What steps make for successful academic lectures?
This is the first of two lessons about Lectures and Seminars. To complete this course, read each lesson carefully and then unlock and complete our materials to check your understanding.
– Introduce the concept of university lectures and seminars
– Focus specifically on lectures: their purpose and tutor-student expectations
– Provide six tips for success in lecture environments
Whether studying at the undergraduate or master’s level, most students will spend the majority of their time at university in tutor-centred lectures and student-focussed seminars. These two sessions are critical facilitators of learning. They are where much of the communication between students and professors take place. Knowing what to expect from university learning environments such as these can help any student better prepare for their studies.
A knowledge of lectures and seminars particularly helpful, however, for non-native speakers who may be studying in English, who may be culturally unfamiliar with these western learning styles, and who may be concerned about their EAP speaking and listening skills. This short two-lesson course therefore focuses on describing the lecture and seminar environments both independently and comparatively, providing non-native students with guidance about what to prepare for, which communicative interactions to expect, and how best to succeed.
What is an academic lecture?
Lectures are usually one- to two-hour presentations given by an expert in a specific discipline, hence the name ‘lecturer’ for university professors in the UK. The lecturer will stand at the front of the lecture hall (or classroom) often behind a lectern and will deliver their speech to a quiet and attentive audience.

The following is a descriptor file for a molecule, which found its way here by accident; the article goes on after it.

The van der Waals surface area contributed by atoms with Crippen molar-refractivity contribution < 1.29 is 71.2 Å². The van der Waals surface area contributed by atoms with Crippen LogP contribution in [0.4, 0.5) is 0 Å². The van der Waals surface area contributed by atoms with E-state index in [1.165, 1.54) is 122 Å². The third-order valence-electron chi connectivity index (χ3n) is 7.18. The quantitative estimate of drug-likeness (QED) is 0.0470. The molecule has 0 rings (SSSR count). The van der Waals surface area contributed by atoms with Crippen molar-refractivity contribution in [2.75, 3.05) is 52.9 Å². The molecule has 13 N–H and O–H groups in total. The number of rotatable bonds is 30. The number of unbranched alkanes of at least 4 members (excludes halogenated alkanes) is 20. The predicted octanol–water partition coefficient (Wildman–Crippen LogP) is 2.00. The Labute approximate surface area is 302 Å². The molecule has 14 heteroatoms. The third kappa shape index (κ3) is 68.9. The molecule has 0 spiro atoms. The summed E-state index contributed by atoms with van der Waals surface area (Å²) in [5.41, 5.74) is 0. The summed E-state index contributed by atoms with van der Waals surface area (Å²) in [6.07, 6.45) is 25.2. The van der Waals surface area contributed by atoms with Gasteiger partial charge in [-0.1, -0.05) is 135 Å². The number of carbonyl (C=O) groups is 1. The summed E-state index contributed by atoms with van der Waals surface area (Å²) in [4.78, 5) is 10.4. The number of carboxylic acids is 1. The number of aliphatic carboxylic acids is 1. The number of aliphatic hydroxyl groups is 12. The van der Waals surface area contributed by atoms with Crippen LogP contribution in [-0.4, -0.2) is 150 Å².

As lectures are presented by those at the forefront of their field, they are considered a valuable opportunity to learn about the latest research and theories of practice. While the aim of a lecture may be to share wisdom, it is also necessary that the presenter does this effectively and efficiently. A lecture is therefore usually a one-way performance with little expectation (or opportunity) for the audience to participate in the discussion.
How many students can attend a lecture?
For popular majors and compulsory modules, the number of students in a university lecture can be very high. If the capacity of the hall allows for it, a lecture audience could reach a size of several hundreds of students. However, depending on the popularity of the discipline and the size of the institute, it is much more common for a lecture to be delivered to fewer than one-hundred students.
How can I be a successful lecture participant?
As students will be spending a good deal of their degree in the lecture-hall environment, it is important to consider how to get the most out of this learning style. While popular culture may portray lectures as being a space for students to fall asleep after a night of heavy partying, in reality these spaces should hold inspirational talks and thought-provoking insights into a field of study. At the very least, lectures will likely be crucial for understanding the course and its assessments – exposing learners to the subject-specific vocabulary and concepts that will be necessary for a course’s assignments.
While the one-way-discourse style of lectures means that students don’t have to prepare for this interaction in quite the same way as they would a tutorial, seminar or interview, there are still strategies that students (particularly non-native speakers of English) should follow to ensure success in this challenging listening context. We’ve included six of the most useful tips below.
Tip 1: Follow Pre-Lecture Instructions